Lock-Out/Tag-Out Misunderstanding Leads to a Crushed Arm

Oct. 19, 2009
 Lockout/Tagout is one of the most important, most often ignored, and most misunderstood part of the OSHA1910 regulations.

Whenever I am called into a company to perform a safety survey, or when I am investigating an accident as an expert witness, I interview personnel about their safety-based training programs. I focus heavily on Lockout/Tagout because I consider it one of the most important, most often ignored, and most misunderstood part of the OSHA1910 regulations. Easily 90% of the accidents I investigate involving service and maintenance arise from a failure in a company’s LO/TO program.

When insurance companies visit their clients for risk analysis, they focus on fire protection and fire risk. They almost never look at product safety issues, workers’ compensation, OSHA 300 log activity, or OSHA citation history. As far as I know, all of the issues noted above are never discussed. If they were, there would seldom be a need for workers’-compensation insurance and product-liability insurance.

Throughout my consulting history, I have made a standing offer. I will act as my customer’s safety consultant for five years and not charge a dime. All I want is 25% of their savings in workers’-compensation premiums for the next 10 years. In other words, I am asking for 25% of the savings for which I am directly responsible.

Of course, my offer has strings attached. The company must follow my recommendations, and this would carry costs. It would have to fully meet all OSHA requirements and my own additional requirements that, at times, exceed OSHA requirements. In 37 years, I have not had a single taker.

I developed this concept of safety from a former employer. The firm made a conscious decision to fill in the gaps in the 1910 OSHA regulations, and developed its own safety manual, dubbed Manual 80. The firm is so safety conscious that when it needs to get variances from OSHA because of its specialized manufacturing processes, it shows at least six months safety data to demonstrate the modified safety procedures are at least equal to the requirements of OSHA and usually exceed them. Yet this company is one of the most-profitable firms in the U.S. and is self-insured for workers’ compensation.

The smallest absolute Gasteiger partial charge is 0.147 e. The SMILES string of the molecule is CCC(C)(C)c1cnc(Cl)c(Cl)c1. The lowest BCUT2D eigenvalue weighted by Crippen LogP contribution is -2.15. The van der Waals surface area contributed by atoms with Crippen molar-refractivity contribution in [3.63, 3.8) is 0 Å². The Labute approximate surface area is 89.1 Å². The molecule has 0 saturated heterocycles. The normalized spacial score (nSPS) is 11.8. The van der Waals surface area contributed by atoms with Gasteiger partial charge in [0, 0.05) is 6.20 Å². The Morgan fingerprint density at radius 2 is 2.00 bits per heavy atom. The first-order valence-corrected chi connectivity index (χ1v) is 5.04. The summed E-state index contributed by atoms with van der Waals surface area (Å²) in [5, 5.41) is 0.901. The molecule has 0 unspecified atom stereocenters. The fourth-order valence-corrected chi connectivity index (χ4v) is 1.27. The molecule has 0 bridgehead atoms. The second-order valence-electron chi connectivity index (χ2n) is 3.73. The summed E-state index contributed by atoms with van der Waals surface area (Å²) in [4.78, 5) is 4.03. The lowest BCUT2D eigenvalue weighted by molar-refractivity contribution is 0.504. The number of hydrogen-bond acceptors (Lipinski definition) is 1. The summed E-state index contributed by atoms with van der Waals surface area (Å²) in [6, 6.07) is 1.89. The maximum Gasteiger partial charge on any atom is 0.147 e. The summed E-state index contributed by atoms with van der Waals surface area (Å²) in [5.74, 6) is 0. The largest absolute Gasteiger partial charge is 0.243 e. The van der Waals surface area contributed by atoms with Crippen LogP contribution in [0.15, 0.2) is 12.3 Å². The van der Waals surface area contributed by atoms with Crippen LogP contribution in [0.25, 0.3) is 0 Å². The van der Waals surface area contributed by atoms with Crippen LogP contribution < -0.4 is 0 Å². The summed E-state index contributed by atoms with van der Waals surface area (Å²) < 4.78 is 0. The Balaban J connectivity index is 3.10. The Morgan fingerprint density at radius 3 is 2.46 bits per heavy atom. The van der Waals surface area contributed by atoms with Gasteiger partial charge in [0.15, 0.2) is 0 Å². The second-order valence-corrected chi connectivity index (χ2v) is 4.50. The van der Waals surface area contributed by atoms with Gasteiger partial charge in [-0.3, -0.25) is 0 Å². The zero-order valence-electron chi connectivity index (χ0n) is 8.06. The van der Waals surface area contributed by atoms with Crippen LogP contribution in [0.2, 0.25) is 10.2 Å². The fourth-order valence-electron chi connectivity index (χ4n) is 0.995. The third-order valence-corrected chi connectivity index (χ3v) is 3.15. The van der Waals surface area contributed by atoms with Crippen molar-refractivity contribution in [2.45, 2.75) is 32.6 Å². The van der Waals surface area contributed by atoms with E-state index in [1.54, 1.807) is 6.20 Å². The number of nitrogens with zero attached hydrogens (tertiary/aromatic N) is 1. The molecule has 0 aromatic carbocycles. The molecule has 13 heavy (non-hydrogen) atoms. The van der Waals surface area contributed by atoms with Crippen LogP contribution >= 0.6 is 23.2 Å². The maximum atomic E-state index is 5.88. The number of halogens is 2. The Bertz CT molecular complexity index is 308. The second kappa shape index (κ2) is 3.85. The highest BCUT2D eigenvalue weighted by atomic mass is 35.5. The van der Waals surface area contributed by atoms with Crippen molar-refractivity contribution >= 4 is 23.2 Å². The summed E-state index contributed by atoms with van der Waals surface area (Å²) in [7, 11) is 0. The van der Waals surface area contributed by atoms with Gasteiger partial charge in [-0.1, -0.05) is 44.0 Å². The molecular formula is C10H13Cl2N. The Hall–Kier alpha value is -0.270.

I am particularly sensitive to the lack of safety training and LO/TO today, because I am involved in a case where a maintenance person had their arm crushed while setting up a machine resembling a pneumatic punch press. As the employee was adjusting the travel of the ram, he had to remove a guard and place his arm in the area between the traveling ram and the cross bar of the machine. As he was making the adjustment a coworker accidently hit an emergency stop button and the ram traveled from being down at it’s lowest point of travel to being up against the machine cross bar.

Yes, they had not performed LO/TO as required by OSHA. Why? Because they were not properly trained in LO/TO. ALL of their training regarding this machine was “mouth to ear.” Over time, the owners/maintenance manual had been lost and a new one had never been requested from the machine manufacturer. All the employer had to do was make a phone call and order a new one. The employer had never developed a documented LO/TO program for this machine. The injured employee had never been trained in LO/TO for this or any other machine in the plant.

What was the employer’s response to this accident? The machine was improperly designed and if the emergency button was pushed the ram should have stayed in place. This is ignoring the fact that if LO/TO had been in place as required by OSHA, the ram could not have moved.

Lanny Berke is a registered professional engineer and Certified Safety Professional involved in forensic engineering since 1972. Got a question about safety? You can reach Lanny at [email protected].

Edited by Leland Teschler

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